In cattle, BSE disease signs usually take 4 to 6 y to appear, with a mean incubation period estimated at 5.2 y (Dealler 2001). However, no evidence exists, as yet, of bovine genetic susceptibility. In sheep, BSE disease signs typically appear much earlier, most frequently between 2 and 4 y in age (Jeffery et al. 2001). Additionally, studies of both scrapie- and BSE-infected sheep have shown the existence of a wide range of genetic susceptibility to TSE diseases (Foster et al. 1996; Hunter 1997; Jeffery et al. 2001). This susceptibility has been characterized at the molecular level in terms of 5 alleles, giving rise to 15 main sheep genotypes (Hoinville et al. 1999). In the most resistant genotype, homozygous sheep (denoted by ARR/ARR), no evidence, to date, shows that either scrapie or BSE can be induced by an oral challenge (Anon 2002; Houston et al. 2003). However, it has been shown that ARR/ARR sheep may become infected by intracerebral challenge (Houston et al. 2003); thus, raising the possibility that ARR/ARR sheep might act as pathogen reservoirs or carriers. To further complicate matters, different genotypes are not uniformly distributed among the various breeds of sheep in the United Kingdom (Dawson et al. 1998). In the face of such complex uncertainties, it is justifiably expeditious to simply assume that sheep carcasses in the source term are all of the most susceptible genotype (DNV 2001c).
Environmental BSE risk assessments have proceeded by applying the precautionary principle to the potential infectivity in tissue. A strong emphasis is placed on worst-case scenarios, for example, by assuming an upper proportion (and sometimes all) of the animal carcasses under consideration are maximally infected. Quantification of the level of infectivity present in a cattle carcass is based on the principle that total infectivity carried by a symptomatic, infected bovine is directly proportional to the mass of its brain and connected spinal tissue (DNV 1997a, 1997b, 1997c, 1997d, 1997e, 2001a, 2001b). Each such carcass is assumed to contain the level of infectivity typically associated with a fully symptomatic individual (DNV 1997a, 1997b, 1997c, 1997d, 1997e, 2001a, 2001b). Although this should imply an upper estimate of risk, the simplifications avoid consideration of uncertainties connected with disease incubation period or the potential level of variability of the infectivity in tissue.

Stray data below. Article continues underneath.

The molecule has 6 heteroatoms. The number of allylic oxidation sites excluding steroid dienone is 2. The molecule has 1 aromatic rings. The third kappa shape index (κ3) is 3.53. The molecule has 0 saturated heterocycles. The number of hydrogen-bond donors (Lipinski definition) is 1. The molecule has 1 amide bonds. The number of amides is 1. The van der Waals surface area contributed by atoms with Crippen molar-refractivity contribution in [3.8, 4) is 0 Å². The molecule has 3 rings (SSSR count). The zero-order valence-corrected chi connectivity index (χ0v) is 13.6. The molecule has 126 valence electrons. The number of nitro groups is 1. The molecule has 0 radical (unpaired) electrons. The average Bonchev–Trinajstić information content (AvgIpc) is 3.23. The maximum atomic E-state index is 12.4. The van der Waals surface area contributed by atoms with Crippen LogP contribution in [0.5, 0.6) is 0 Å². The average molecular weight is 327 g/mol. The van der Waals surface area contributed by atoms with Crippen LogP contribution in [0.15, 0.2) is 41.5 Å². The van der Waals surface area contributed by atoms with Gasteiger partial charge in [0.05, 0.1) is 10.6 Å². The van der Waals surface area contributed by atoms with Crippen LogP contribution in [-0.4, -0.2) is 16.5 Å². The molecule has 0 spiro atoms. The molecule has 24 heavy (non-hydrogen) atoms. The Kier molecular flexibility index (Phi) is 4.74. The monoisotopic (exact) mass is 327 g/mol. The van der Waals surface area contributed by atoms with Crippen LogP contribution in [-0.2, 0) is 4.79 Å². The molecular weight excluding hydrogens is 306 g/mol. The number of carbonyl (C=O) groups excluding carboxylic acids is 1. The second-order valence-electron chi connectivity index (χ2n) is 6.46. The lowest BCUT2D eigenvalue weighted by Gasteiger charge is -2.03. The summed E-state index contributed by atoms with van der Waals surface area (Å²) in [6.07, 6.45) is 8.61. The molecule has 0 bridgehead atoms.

For sheep, the calculation is more complicated because, during the course of pathogenesis (in a susceptible genotype), both scrapie and BSE infectivity are known to spread extensively into a variety of tissues. It has been demonstrated experimentally that TSE infectivity may enter virtually all tissues in sheep, and especially the lymphatic system, early after infection (Hadlow et al. 1982; Foster et al. 1996; Jeffrey et al. 2001). The level of TSE infectivity present in sheep tissue is, therefore, dependent on both tissue type and age. The total, infected tissue mass m must be obtained by summing over all tissue and age categories. This approach was adopted in the assessment to determine BSE risks from the disposal of sheep carcasses (DNV 2001c), where scrapie data from Hadlow et al. (1982) were used to group ovine tissues into 3 and 4 main categories based on tissue type and age, respectively. However, it implies an underlying assumption that the pathogenesis of BSE and scrapie in sheep is identical, which in reality has yet to be established.
Infectivity (i)—Several experimental BSE studies have shown that the likelihood of inducing BSE infection through oral ingestion increases as the dose of infectious material is increased (e.g., Wells et al. 1998). However, it has not been established whether there is a minimum threshold dose that is required to initiate infection in a given species. Applying the precautionary principle yet again, it has been universally assumed in environmental BSE risk assessments that there is no threshold dose and that BSE infectivity accumulates in direct proportion (in other words, linearly) to the quantity ingested over the course of time. This assumption appears to err on the side of safety because the assumption that there is no threshold for infection seems to imply that the risk must be overestimated. However, the assumption implicitly assumes that any infectivity accumulates without replication during the same period; in other words, any dose, no matter how small, may cause death among some individuals in an exposed population because of (1) variation in individual susceptibility to infection, (2) variation in infectivity of tissue, or (3) chance passage of infectivity through the gut wall.